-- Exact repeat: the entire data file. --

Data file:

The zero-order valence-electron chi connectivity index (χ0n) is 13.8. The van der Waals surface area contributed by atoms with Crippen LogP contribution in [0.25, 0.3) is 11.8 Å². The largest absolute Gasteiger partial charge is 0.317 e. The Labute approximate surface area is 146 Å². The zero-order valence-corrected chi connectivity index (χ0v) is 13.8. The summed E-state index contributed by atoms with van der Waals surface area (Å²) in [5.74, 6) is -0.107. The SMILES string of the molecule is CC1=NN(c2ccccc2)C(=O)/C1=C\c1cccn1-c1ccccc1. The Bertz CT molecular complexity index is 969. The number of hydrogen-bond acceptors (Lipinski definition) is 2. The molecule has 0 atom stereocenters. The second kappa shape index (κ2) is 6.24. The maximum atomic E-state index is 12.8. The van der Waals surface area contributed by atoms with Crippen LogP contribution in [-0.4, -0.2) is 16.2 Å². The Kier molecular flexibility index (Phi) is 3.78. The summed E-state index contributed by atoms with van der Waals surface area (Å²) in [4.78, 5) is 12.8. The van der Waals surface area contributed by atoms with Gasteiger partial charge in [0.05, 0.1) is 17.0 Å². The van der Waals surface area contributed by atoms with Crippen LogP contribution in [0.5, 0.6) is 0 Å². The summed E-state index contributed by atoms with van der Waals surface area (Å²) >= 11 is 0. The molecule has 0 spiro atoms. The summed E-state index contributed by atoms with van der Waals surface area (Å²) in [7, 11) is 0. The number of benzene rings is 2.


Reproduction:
The zero-order valence-electron chi connectivity index (χ0n) is 13.8. The van der Waals surface area contributed by atoms with Crippen LogP contribution in [0.25, 0.3) is 11.8 Å². The largest absolute Gasteiger partial charge is 0.317 e. The Labute approximate surface area is 146 Å². The zero-order valence-corrected chi connectivity index (χ0v) is 13.8. The summed E-state index contributed by atoms with van der Waals surface area (Å²) in [5.74, 6) is -0.107. The SMILES string of the molecule is CC1=NN(c2ccccc2)C(=O)/C1=C\c1cccn1-c1ccccc1. The Bertz CT molecular complexity index is 969. The number of hydrogen-bond acceptors (Lipinski definition) is 2. The molecule has 0 atom stereocenters. The second kappa shape index (κ2) is 6.24. The maximum atomic E-state index is 12.8. The van der Waals surface area contributed by atoms with Crippen LogP contribution in [-0.4, -0.2) is 16.2 Å². The Kier molecular flexibility index (Phi) is 3.78. The summed E-state index contributed by atoms with van der Waals surface area (Å²) in [4.78, 5) is 12.8. The van der Waals surface area contributed by atoms with Gasteiger partial charge in [0.05, 0.1) is 17.0 Å². The van der Waals surface area contributed by atoms with Crippen LogP contribution in [0.5, 0.6) is 0 Å². The summed E-state index contributed by atoms with van der Waals surface area (Å²) >= 11 is 0. The molecule has 0 spiro atoms. The summed E-state index contributed by atoms with van der Waals surface area (Å²) in [7, 11) is 0. The number of benzene rings is 2.